Sunday, February 7, 2010

Indigenous Groups Criticize Evo & Bureaucracy

Several different indigenous groups over the past week have denounced Evo Morales and the MAS government as overly bureaucratic and only representing the interests of large Andean indigenous groups. 

On Friday, February 5th, the representative of the Ethnic Peoples of Santa Cruz Coordinator (CPESC), Eneida Charupa denounced that President Morales did not respect their list of candidates to represent their five tribes in the upcoming April regional elections.  Charupa complained that the indigenous Guarayos, Guaranís, Chiquitos and Yuracaré Mojeños are being excluded from the regional elections and decried the Morales government for paralyzing indigenous groups to act outside of the strict Movement to Socialism party bureaucracy. 

Likewise, the Indigenous News Network interviewed Antonio Machaca, the former Mallku or spiritual leader of CONAMAQ the National Counsel of Qollasuyu Markas and Ayllus, who lambasted Morales as someone who "takes power rather than building power".  Machaca said that this attitude conflicts with ancestral Aymara philosophy of concesus building and shared power. Machaca said that indigenous people have little power in Bolivia and that despite Evo Morales' indigenous background, he still needs to creates more links with indigenous groups. 

Machaca said, "We indigenous authorities maintain an ancestral philosophy which is the construction of power, not the immediate taking of power, for them (the MAS government) they should have a constant process of political and ideological formation without forcing us to play certain roles. We have always questioned brother Evo Morales but we're also conscious that as an indigenous movement we must fight for change." 

Machaca softened his tone somewhat explained that the construction of power should come from the grassroots of each region.  He said, "We are living through an unprecedented transition because we were manipulated by the neoliberal governments that were very distanced from indigenous peoples, but this chapter of change will be very dificult, but we believe that through the social sectors this change will be possible."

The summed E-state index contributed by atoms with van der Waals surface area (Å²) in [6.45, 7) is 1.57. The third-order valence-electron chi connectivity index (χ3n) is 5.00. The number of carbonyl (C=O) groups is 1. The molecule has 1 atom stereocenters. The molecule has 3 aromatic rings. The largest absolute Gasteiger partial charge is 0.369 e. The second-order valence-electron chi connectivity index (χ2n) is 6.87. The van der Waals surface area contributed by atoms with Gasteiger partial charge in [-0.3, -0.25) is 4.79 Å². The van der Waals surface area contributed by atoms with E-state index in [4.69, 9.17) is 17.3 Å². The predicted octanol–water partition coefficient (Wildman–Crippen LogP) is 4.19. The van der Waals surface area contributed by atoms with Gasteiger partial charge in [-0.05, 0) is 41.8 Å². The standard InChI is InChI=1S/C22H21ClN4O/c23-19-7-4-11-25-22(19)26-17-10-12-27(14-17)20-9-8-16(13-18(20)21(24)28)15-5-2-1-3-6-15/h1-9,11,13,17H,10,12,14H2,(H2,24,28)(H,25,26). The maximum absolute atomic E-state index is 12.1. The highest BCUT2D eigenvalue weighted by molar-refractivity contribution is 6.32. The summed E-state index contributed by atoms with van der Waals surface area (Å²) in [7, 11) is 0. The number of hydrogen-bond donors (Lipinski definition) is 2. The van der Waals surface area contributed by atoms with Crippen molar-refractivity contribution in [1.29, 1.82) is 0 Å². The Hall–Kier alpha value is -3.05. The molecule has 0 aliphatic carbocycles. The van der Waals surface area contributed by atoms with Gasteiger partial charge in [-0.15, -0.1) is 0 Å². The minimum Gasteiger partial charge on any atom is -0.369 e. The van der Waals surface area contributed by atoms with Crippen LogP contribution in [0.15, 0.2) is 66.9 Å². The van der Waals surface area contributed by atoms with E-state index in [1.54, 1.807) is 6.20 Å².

At the same gathering the President of CIDOB the Confederation of Indigenous Peoples of Bolivia, Aldofo Chávez said that indigenous people from the Amazonian regions do not feel represented in the Plurinational State, nor are they a part of President Morales' cabinet or team.  Chávez said, "These people that serve as ministers of the President and all Bolivians have forgotten about reaching out to Eastern Bolivia, with the Chaco, with the Amazon, they are just seeing the West and trying to make little patches but I believe that here comes the reaction not only of the Guaraní People's Assembly but of other groups that have just spoken out." Chávez stopped short of denouncing the Morales government and said, "There is still the possibility to correct this. I believe that in practice, this multi-culturalism has to be corrected and we have to help re-direct these things." 

The only indigenous member of the Morales cabinet, Antonia Rodríguez is closely linked to union groups, not indigenous groups and the rest of the 20 member cabinet is considered non-indigenous by CIDOB.

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